Inspecting Equipment, Structures, or Material
Inspecting equipment, structures, or materials to identify the cause of errors or other problems or defects.
Making Decisions and Solving Problems
Analyzing information and evaluating results to choose the best solution and solve problems.
Observing, receiving, and otherwise obtaining information from all relevant sources.
Entering, transcribing, recording, storing, or maintaining information in written or electronic/magnetic form.
Identifying Objects, Actions, and Events
Identifying information by categorizing, estimating, recognizing differences or similarities, and detecting changes in circumstances or events.
Controlling Machines and Processes
Using either control mechanisms or direct physical activity to operate machines or processes (not including computers or vehicles).
AREAS OF KNOWLEDGE
Computers and Electronics
Knowledge of circuit boards, processors, chips, electronic equipment, and computer hardware and software, including applications and programming.
Engineering and Technology
Knowledge of the practical application of engineering science and technology. This includes applying principles, techniques, procedures, and equipment to the design and production of various goods and services.
Customer and Personal Service
Knowledge of principles and processes for providing customer and personal services. This includes customer needs assessment, meeting quality standards for services, and evaluation of customer satisfaction.
Knowledge of the structure and content of the English language including the meaning and spelling of words, rules of composition, and grammar.
Knowledge of machines and tools, including their designs, uses, repair, and maintenance.
Knowledge of arithmetic, algebra, geometry, calculus, statistics, and their applications.
Education and Training
Knowledge of principles and methods for curriculum and training design, teaching and instruction for individuals and groups, and the measurement of training effects.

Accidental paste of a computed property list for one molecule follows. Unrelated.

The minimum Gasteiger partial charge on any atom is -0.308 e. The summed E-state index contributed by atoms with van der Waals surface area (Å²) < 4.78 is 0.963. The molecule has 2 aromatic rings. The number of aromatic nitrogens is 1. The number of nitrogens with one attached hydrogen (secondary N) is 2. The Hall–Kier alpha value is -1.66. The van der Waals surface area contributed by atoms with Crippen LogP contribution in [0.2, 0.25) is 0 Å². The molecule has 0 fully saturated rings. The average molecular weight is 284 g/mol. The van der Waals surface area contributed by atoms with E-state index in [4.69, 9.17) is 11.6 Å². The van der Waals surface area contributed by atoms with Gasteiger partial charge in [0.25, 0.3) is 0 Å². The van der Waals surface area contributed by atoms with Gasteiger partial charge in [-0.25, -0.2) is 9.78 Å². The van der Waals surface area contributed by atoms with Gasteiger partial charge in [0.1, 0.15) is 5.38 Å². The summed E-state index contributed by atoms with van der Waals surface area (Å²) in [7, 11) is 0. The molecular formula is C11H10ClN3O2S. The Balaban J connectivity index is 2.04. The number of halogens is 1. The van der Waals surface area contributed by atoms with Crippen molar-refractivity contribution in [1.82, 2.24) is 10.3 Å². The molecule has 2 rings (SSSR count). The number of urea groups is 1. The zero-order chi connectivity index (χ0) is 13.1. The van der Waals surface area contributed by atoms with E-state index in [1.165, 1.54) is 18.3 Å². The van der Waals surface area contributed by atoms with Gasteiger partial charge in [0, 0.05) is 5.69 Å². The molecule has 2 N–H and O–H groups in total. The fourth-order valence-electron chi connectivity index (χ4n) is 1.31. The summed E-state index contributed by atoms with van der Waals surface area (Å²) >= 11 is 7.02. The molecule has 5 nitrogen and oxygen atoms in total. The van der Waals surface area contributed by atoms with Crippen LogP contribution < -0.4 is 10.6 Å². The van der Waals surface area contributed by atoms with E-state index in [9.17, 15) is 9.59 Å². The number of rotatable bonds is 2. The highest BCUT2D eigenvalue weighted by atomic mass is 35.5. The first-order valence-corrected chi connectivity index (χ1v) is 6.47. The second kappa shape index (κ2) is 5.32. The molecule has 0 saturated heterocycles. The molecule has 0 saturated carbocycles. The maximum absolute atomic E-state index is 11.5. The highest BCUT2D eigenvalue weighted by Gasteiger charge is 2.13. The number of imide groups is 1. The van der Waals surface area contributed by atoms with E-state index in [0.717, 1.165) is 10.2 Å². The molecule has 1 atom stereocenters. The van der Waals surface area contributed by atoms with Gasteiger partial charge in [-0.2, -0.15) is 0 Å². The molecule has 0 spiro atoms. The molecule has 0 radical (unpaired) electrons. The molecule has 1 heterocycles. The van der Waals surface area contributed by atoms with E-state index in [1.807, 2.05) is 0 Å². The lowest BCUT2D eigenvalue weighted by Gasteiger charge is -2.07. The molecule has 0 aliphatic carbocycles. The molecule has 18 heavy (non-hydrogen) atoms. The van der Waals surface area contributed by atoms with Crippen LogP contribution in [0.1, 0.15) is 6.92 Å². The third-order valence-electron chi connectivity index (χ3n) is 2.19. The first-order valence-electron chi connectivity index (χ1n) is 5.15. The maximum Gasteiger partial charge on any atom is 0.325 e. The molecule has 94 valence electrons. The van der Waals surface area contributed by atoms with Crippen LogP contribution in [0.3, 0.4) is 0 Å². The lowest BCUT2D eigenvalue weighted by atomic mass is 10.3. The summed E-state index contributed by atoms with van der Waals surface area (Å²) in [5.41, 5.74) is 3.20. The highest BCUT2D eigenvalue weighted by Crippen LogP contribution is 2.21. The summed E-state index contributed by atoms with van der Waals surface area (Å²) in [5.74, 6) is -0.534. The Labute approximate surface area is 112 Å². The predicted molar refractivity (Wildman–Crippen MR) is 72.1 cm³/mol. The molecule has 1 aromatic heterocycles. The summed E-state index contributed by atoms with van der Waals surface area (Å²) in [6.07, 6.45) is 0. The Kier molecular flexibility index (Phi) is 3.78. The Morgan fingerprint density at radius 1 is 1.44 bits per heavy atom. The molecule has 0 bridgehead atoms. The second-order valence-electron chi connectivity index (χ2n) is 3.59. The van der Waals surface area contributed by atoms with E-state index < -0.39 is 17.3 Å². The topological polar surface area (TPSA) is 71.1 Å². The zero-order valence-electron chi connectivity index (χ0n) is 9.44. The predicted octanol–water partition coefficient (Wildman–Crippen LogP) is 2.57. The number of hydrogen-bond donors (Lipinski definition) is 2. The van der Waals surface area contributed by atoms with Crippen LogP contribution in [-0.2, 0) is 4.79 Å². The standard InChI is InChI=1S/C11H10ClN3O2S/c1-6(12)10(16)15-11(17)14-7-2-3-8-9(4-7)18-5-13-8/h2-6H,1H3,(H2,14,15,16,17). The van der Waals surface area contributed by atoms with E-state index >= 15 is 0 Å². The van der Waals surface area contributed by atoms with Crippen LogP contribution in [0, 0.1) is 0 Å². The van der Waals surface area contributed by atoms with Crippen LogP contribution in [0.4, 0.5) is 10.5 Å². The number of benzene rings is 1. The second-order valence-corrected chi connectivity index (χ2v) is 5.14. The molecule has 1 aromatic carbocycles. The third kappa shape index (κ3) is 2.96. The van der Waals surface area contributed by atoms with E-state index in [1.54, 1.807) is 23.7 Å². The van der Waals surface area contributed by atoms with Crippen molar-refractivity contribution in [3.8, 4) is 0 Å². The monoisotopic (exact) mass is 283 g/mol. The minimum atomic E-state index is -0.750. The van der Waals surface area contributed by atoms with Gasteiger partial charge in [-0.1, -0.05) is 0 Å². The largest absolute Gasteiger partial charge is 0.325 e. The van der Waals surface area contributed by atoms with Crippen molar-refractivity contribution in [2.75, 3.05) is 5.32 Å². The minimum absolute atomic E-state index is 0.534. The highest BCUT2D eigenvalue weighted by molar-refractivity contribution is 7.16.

Knowledge of administrative and clerical procedures and systems such as word processing, managing files and records, stenography and transcription, designing forms, and other office procedures and terminology.
The ability to make precisely coordinated movements of the fingers of one or both hands to grasp, manipulate, or assemble very small objects.
The ability to tell when something is wrong or is likely to go wrong. It does not involve solving the problem, only recognizing there is a problem.
The ability to imagine how something will look after it is moved around or when its parts are moved or rearranged.
The ability to apply general rules to specific problems to produce answers that make sense.
The ability to see details at close range (within a few feet of the observer).
The ability to quickly and repeatedly adjust the controls of a machine or a vehicle to exact positions.
The ability to read and understand information and ideas presented in writing.
The ability to keep your hand and arm steady while moving your arm or while holding your arm and hand in one position.
Performing routine maintenance on equipment and determining when and what kind of maintenance is needed.
Repairing machines or systems using the needed tools.
Determining causes of operating errors and deciding what to do about it.
Watching gauges, dials, or other indicators to make sure a machine is working properly.
Quality Control Analysis
Conducting tests and inspections of products, services, or processes to evaluate quality or performance.
Determining the kind of tools and equipment needed to do a job.
Using logic and reasoning to identify the strengths and weaknesses of alternative solutions, conclusions or approaches to problems.
Understanding written sentences and paragraphs in work related documents.